Whenever I would get together with other professionals who work in the continuing education industry, we would commiserate about the challenges of juggling the rules, paperwork, customer service issues, and relationship building with regulators and even our own content creators, that come along with getting programs accredited. And most "outsiders" didn't understand what we did, much less the challenges we faced.
I was looking for a way to continue the conversations I was having with people in the CLEworld about the challenges of accreditation. And then someone suggested that I start a blog. While I'd certainly read other peoples' blogs, and even some from other experts in various areas of the legal industry, there really wasn't much out there focused on CLE, and certainly nothing focused on accrediting CLE.
"But is that because no one cares about accrediting CLE?," I thought? Not true!
I knew from the spirited and sometimes heated, but always engaging conversations I was already having that there was an audience. Not a large one. But I didn't care about the numbers. I wanted to share my knowledge, let others know about changes or updates, and get feedback from the people who really "got it" - those few who did (at least as part of their jobs) what I did.
In researching blogs and blog writing, I knew that I had to have a readership goal for my blog - which would determine how often I needed to post. If you want to grow your blog and increase your readership, then blog post frequency is important. One article likened this to a newspaper. Would you continue to buy a newspaper if the articles in it were the same day after day? No. So to get new readers, and to keep your existing readers, you need to post. A lot. (According to the internet - and isn't it always correct?)
And so I began writing (way back in 2009) with the goal of posting at least twice a week, and more if I could. I created a recurring Outlook calendar event to make sure I was setting aside time in my day to write, and to remind myself of this goal. Go Gina!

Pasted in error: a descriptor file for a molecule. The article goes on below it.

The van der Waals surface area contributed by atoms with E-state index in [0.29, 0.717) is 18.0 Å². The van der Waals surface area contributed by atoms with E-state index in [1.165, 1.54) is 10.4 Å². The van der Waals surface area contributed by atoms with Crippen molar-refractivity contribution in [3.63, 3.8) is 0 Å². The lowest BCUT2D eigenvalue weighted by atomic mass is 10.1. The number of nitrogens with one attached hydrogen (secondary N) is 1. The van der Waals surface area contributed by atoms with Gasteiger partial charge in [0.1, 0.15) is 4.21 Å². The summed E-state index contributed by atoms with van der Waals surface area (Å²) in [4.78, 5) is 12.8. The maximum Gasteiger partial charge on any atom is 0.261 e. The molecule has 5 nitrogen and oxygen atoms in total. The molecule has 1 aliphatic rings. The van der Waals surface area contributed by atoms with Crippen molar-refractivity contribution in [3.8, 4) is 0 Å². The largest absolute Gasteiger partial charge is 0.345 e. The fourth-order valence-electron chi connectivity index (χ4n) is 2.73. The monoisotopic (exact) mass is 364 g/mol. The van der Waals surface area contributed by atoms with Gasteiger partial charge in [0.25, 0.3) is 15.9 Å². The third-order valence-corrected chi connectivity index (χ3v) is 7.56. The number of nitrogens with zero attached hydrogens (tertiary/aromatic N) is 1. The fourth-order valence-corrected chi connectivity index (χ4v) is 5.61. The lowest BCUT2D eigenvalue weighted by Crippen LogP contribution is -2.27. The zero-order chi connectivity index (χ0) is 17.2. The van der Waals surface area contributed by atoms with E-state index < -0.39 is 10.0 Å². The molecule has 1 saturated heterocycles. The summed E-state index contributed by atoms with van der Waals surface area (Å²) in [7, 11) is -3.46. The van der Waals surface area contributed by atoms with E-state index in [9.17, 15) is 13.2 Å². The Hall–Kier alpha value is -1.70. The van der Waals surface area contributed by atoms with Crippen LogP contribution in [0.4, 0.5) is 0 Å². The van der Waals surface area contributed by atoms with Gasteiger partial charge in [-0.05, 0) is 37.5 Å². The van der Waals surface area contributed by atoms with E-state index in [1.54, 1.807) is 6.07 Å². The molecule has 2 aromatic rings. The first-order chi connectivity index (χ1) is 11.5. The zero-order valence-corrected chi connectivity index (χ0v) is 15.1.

But I soon found out that two things kind of got in the way for me: 1. I didn't have the time to devote to writing well researched, relevant, and interesting posts, and 2. Things don't change that frequently in the CLE world.
For the first point: Like many of my fellow lawyers, I'm a perfectionist. And I'm driven to be the best at what I do. That means that I tend to obsess about the things upon which I'm working and hold myself to sometimes impossibly high standards. What to talk about? Big decision! Then I would take hours to write a single blog post, ensuring that I "wordsmithed" each sentence. This takes a lot of time - time I didn't really have as I actually have a full-time job actually doing the accreditation! I've since eased up on myself and can often "dash off" a blog post in a few minutes (not this one, however...baby steps!).
The larger obstacle for me is often the second point: Change is SLOW in the CLE world! How often do the CLE rules change? How frequently do regulators decide to handle an issue differently than before? Without constant change (which I'm certainly NOT arguing for!) determining topics for my blog posts was more challenging than I first realized. I didn't want to blog about me - my personal life or activities - there, I was SURE, no one did care!
As time has continued to move forward, I've learned a lot about how much blog posting is enough, for me and for Gina's CLE Blog. Do I always meet this (now reduced) goal? Certainly not. Sometimes it is for lack of time, and sometimes it is for lack of topic.
But I'll keep on trying. And I'll keep on encouraging my readers and colleagues to converse. Let me know if you have questions. Let me know if you want to vent. Let me know what is going on in your professional and personal lives. THAT's what Gina's CLE Blog is about.